Cameron counties of Texas and the Mexican state of Tamaulipas, beginning on the east at the Gulf of Mexico and ending approx- mately at the level of Mission, Texas on the west. Nowhere is this Valley much more than 25 or 30 km. wide either north or south of the river. It constitutes an island of fertile soil, relatively high humidity, and comparatively lush vegetation surrounded landward on all sides by desert scrub.
Because of its latitude (26 degrees N.) and proximity to the Gulf, the Valley experiences an extremely mild temperature regimen. The average yearly maximum at Brownsville is 28 degrees C. and the minimum 18.3 degrees C. Summer highs rarely go above 40 degrees C. and the average daily range for July at Brownsville is 33.6 de- grees C. to 24.2 degrees C. On the other hand, most winters have only two or three frosts during which the temperature normally does not fall below -3 to -4 degrees C., although the record low for Brownsville is -1 1 degrees C. (registered in February 1899). The averas daily range for January at Brownsville is 21.4 degrees C. to 11.2 degrees C. and such temperatures occur quite consistently throughout the Valley in winter, although from November to March warm periods frequently are interrupted by cold fronts that bring 4-10 day stretches of cloudy weather when the temperature stays between about 4 and 10 degrees C.
Precipitation in the Valley is rather scant, averaging 669 mm. per year at Brownsville. It occurs in winter as protracted fine drizzle, in spring, summer, and fall as occasional thunderstorms, and sometimes in late summer and early fall as torrential inunda- tions that accompany inland-moving hurricanes. September, with an average of 124.8 mm. is the wettest month while March, with 26 mm., is the driest. Although long-term figures suggest fairly even rainfall distribution, there is actually great variation from month to month and from year to year. Protracted droughts are common but some years may have more than 1000 mm. of rain. Vegetation of the Valley ranges from desert scrub to humid sub- tropical woodlands best developed along the Rio Grande and in the vicinity of water holes. The south Texas flora resembles that which grows in many other semi-arid environments from Mexico to Argentina. Some of the more conspicuous angiosperm genera are Acacia, Baccharis, Bumelia, Celtis. Cercidium, Condalia, Ery- thrina, Opuntia, Parkinsonia, Prosopis, Salix, TMandsia, and Xan- thoxylum. This same element occurs also in the ecologically sim-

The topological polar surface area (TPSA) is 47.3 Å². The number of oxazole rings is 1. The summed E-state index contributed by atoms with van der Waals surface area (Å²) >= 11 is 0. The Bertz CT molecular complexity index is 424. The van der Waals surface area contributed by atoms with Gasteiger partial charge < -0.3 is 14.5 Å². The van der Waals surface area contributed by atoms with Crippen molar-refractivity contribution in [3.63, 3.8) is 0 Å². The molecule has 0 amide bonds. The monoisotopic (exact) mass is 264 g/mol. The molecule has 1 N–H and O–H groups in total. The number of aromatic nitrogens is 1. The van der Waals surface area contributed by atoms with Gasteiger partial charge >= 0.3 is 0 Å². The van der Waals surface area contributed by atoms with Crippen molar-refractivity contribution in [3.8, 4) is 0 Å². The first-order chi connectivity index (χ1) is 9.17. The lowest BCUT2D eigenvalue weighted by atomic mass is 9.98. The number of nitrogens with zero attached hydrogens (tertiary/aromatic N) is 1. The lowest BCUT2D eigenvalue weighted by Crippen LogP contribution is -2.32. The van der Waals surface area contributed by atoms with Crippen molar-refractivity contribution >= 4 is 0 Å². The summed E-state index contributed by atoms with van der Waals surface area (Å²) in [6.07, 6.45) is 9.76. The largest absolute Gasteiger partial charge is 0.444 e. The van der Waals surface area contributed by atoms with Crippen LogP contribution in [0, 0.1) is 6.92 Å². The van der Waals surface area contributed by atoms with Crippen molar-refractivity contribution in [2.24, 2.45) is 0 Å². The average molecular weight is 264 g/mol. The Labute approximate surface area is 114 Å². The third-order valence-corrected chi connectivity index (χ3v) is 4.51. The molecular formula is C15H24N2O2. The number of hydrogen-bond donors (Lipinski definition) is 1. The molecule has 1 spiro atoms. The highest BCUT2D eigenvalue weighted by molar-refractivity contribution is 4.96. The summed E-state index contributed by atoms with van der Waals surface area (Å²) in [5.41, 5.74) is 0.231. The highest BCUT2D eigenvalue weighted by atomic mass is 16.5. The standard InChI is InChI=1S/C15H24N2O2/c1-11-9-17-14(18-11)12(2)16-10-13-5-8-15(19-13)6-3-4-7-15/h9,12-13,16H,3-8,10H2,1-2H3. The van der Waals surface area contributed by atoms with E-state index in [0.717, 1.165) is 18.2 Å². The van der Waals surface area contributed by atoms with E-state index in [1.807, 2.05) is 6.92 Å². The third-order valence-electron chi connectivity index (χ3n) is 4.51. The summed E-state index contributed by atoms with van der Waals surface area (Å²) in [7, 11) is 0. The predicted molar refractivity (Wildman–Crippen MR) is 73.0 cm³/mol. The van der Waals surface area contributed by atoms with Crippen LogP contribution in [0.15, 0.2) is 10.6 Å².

19771 Porter - Mesostenines 3 1
ilar Argentine Chaco at the austral extreme of the Neotropics. Almost all my fieldwork on Valley mesostenines was done in the 500 acre Bentsen Park near Mission and the 20 acre Valley Botan- ical Garden at McAllen. Otherwise, except for the Santa Ana Na- tional Wildlife Refuge near Alamo, most natural vegetation has been extirpated from the Valley and replaced by citrus groves, truck farms, sugar-cane fields and other agricultural systems. The Valley Botanical Garden is about
16 km. from the Rio
Grande and thus lacks gallery forest and other really humid asso- ciations but offers a sample of scrub communities and moderately humid woods.
Here the most abundant or conspicuous larger plants are: Acacia greggii (rare), A. farnesiana (common), Baccharis sp. (common), Bumelia celastrina (rare), Celtis lindheimeri (com- mon), C. pallida (common), Cercidium floridurn (rare), Condalia obovata (common), C. obtusifolia (common), Ehretia anacua (com- mon), Forestiera texana (rare), Karwinskia humboldtiana (com- mon), Leucaena pulverulenta (scarce), Moms rubra (rare), Opuntia sp. (common), Parkinsonia aculeata (common), Phaulothamnus spinescens (rare), Pithecellobium flexicaule (rare), Porlieria ungus- tifolia (rare), Prosopis julzjlora (common), Sabal texana (rare), Salix nigra (common), Serjania sp. (common), and Xanthoxylum fagara (scarce). Within its 20 acres, the Botanical Garden contains several more or less distinct associations. Dry areas are dominated by Prosopis juhflora and Opuntia sp. with Condalia obtusifolia and Parkinsonia aculeata often common also. Moderately dry habitats have at least some of the foregoing species along with Condalia obovata, Celtis pallida, Baccharis sp., and Bumelia cel- astrina. Moderately humid sites usually are dominated by Celtis lindheimeri in the tree stratum, C. pallida in the shrub layer, and by Serjania vines at ground level. They also may contain the small tree Ehretia anacua, the large shrub Xanthoxylum fagara, and the small shrub Karwinskia humboldtiana.
The large trees Leucaena